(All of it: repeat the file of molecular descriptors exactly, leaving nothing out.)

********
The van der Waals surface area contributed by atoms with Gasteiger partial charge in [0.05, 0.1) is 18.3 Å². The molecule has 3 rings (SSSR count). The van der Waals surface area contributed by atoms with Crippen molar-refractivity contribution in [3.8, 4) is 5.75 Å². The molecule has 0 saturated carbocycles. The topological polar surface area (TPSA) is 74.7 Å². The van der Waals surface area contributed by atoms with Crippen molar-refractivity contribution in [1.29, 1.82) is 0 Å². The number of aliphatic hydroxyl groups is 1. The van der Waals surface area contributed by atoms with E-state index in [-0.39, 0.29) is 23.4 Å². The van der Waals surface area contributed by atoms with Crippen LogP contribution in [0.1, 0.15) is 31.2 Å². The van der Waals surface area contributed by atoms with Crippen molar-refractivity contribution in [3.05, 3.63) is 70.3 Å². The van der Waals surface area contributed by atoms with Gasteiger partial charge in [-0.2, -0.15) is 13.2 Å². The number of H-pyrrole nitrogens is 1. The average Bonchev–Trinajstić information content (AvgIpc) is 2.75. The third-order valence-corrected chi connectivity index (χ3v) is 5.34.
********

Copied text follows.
The van der Waals surface area contributed by atoms with Gasteiger partial charge in [0.05, 0.1) is 18.3 Å². The molecule has 3 rings (SSSR count). The van der Waals surface area contributed by atoms with Crippen molar-refractivity contribution in [3.8, 4) is 5.75 Å². The molecule has 0 saturated carbocycles. The topological polar surface area (TPSA) is 74.7 Å². The van der Waals surface area contributed by atoms with Crippen molar-refractivity contribution in [1.29, 1.82) is 0 Å². The number of aliphatic hydroxyl groups is 1. The van der Waals surface area contributed by atoms with E-state index in [-0.39, 0.29) is 23.4 Å². The van der Waals surface area contributed by atoms with Crippen LogP contribution in [0.1, 0.15) is 31.2 Å². The van der Waals surface area contributed by atoms with Crippen molar-refractivity contribution in [3.05, 3.63) is 70.3 Å². The van der Waals surface area contributed by atoms with Gasteiger partial charge in [-0.2, -0.15) is 13.2 Å². The number of H-pyrrole nitrogens is 1. The average Bonchev–Trinajstić information content (AvgIpc) is 2.75. The third-order valence-corrected chi connectivity index (χ3v) is 5.34.